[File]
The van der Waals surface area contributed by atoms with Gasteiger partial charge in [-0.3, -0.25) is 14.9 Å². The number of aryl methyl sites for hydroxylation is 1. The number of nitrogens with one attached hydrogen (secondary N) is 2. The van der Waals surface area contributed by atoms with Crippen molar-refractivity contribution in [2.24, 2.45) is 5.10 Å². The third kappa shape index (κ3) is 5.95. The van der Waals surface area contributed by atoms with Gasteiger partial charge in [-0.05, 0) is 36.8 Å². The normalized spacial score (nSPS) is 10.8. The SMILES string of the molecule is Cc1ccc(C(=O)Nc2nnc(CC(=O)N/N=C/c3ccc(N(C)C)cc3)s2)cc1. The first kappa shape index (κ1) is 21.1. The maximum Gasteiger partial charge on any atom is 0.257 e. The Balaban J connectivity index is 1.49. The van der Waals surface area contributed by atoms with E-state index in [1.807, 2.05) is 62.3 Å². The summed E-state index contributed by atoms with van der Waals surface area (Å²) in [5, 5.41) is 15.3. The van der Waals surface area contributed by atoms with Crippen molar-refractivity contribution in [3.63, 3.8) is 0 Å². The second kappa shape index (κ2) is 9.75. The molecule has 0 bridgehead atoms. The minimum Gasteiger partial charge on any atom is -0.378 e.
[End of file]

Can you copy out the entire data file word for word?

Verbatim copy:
The van der Waals surface area contributed by atoms with Gasteiger partial charge in [-0.3, -0.25) is 14.9 Å². The number of aryl methyl sites for hydroxylation is 1. The number of nitrogens with one attached hydrogen (secondary N) is 2. The van der Waals surface area contributed by atoms with Crippen molar-refractivity contribution in [2.24, 2.45) is 5.10 Å². The third kappa shape index (κ3) is 5.95. The van der Waals surface area contributed by atoms with Gasteiger partial charge in [-0.05, 0) is 36.8 Å². The normalized spacial score (nSPS) is 10.8. The SMILES string of the molecule is Cc1ccc(C(=O)Nc2nnc(CC(=O)N/N=C/c3ccc(N(C)C)cc3)s2)cc1. The first kappa shape index (κ1) is 21.1. The maximum Gasteiger partial charge on any atom is 0.257 e. The Balaban J connectivity index is 1.49. The van der Waals surface area contributed by atoms with E-state index in [1.807, 2.05) is 62.3 Å². The summed E-state index contributed by atoms with van der Waals surface area (Å²) in [5, 5.41) is 15.3. The van der Waals surface area contributed by atoms with Crippen molar-refractivity contribution in [3.63, 3.8) is 0 Å². The second kappa shape index (κ2) is 9.75. The molecule has 0 bridgehead atoms. The minimum Gasteiger partial charge on any atom is -0.378 e.